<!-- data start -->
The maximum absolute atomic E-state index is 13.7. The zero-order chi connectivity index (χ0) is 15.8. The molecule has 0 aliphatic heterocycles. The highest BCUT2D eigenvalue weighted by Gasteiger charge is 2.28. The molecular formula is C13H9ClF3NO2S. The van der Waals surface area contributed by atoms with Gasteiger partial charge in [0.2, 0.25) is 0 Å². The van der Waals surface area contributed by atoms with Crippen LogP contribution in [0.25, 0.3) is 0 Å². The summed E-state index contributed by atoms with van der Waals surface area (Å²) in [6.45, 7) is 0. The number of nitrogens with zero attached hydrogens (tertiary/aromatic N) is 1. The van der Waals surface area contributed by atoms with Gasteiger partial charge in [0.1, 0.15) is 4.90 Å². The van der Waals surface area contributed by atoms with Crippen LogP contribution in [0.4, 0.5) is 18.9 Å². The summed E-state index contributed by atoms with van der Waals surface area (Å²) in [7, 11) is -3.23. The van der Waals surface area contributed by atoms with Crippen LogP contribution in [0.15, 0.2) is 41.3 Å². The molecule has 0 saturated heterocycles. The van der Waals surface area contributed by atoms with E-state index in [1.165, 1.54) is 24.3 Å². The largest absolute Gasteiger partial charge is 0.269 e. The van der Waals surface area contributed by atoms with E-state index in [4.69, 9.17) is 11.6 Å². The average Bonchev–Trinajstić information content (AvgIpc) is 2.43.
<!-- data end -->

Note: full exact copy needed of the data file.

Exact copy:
The maximum absolute atomic E-state index is 13.7. The zero-order chi connectivity index (χ0) is 15.8. The molecule has 0 aliphatic heterocycles. The highest BCUT2D eigenvalue weighted by Gasteiger charge is 2.28. The molecular formula is C13H9ClF3NO2S. The van der Waals surface area contributed by atoms with Gasteiger partial charge in [0.2, 0.25) is 0 Å². The van der Waals surface area contributed by atoms with Crippen LogP contribution in [0.25, 0.3) is 0 Å². The summed E-state index contributed by atoms with van der Waals surface area (Å²) in [6.45, 7) is 0. The number of nitrogens with zero attached hydrogens (tertiary/aromatic N) is 1. The van der Waals surface area contributed by atoms with Gasteiger partial charge in [0.1, 0.15) is 4.90 Å². The van der Waals surface area contributed by atoms with Crippen LogP contribution in [0.4, 0.5) is 18.9 Å². The summed E-state index contributed by atoms with van der Waals surface area (Å²) in [7, 11) is -3.23. The van der Waals surface area contributed by atoms with Crippen LogP contribution in [0.15, 0.2) is 41.3 Å². The molecule has 0 saturated heterocycles. The van der Waals surface area contributed by atoms with E-state index in [1.165, 1.54) is 24.3 Å². The largest absolute Gasteiger partial charge is 0.269 e. The van der Waals surface area contributed by atoms with E-state index in [4.69, 9.17) is 11.6 Å². The average Bonchev–Trinajstić information content (AvgIpc) is 2.43.